The North's politicians are doing what they do best - blaming others for the province's problems - without advancing any viable solutions of their own. The CBI has weighed in with proposals for a renewed focus on public sector efficiency, on the spending side as well as on the taxation side (ht Ultonia). Down South we called it the 'Croke Park Agreement' - I'll believe it when I see it.
But I think there's an opportunity to go further. As Eamonn Butler has noted:
In the rent-seeking economy of Northern Ireland, it is deemed politic to blame others for the withdrawal of funding across the economy. It is also an indictment of both the poverty of aspiration and lack of imagination among the political class.For too long, Northern Ireland has been North Korea with grants. The cold winds of economic reality will not be welcomed by the North's tax-addicted politicians (that's taxes on English taxpayers, of course). However the North's struggling, yet highly capable private sector will be glad to have access to the talent and resources too often gobbled-up by the North's bloated public sector. The next five years will provide a fascinating opportunity for free markets to tackle Northern Ireland's chronic economic and social problems. And given the innate entrepreneurial talents on both sides of the political divide there, I have no doubt the North will be a much better place by 2016.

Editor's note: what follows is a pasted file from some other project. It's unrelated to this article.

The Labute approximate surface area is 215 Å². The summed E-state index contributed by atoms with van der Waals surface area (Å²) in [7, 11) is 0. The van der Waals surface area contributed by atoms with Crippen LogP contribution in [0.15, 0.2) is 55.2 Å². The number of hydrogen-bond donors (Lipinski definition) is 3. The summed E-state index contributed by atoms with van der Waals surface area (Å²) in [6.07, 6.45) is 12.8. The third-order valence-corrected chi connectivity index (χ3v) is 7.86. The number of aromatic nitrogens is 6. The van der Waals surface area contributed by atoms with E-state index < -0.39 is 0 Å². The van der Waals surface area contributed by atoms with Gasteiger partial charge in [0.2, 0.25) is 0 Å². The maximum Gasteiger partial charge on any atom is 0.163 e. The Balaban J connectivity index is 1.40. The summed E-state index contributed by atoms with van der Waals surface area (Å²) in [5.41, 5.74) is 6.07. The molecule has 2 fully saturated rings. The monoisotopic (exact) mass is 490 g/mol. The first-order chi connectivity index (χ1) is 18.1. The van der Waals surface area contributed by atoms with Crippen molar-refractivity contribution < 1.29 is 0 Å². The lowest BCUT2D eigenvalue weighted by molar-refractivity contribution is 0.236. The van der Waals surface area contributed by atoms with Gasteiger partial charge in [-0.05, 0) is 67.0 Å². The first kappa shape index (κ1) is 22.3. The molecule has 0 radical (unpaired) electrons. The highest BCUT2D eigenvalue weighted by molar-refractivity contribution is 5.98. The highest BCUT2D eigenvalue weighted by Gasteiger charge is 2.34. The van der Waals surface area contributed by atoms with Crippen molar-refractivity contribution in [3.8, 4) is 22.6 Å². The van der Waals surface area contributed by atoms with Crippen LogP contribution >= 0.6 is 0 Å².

... More importantly, as the political class seems increasing remote for the electorate, perhaps it is time to think how government could be devolved back to the individual. Northern Ireland government requires a total rethink.
A new Ulster Covenant is being forged, one that gives pride of place to the talent and ambitions of individuals and their communities. I think we'll learn a lot down South from what happens up North in the years ahead.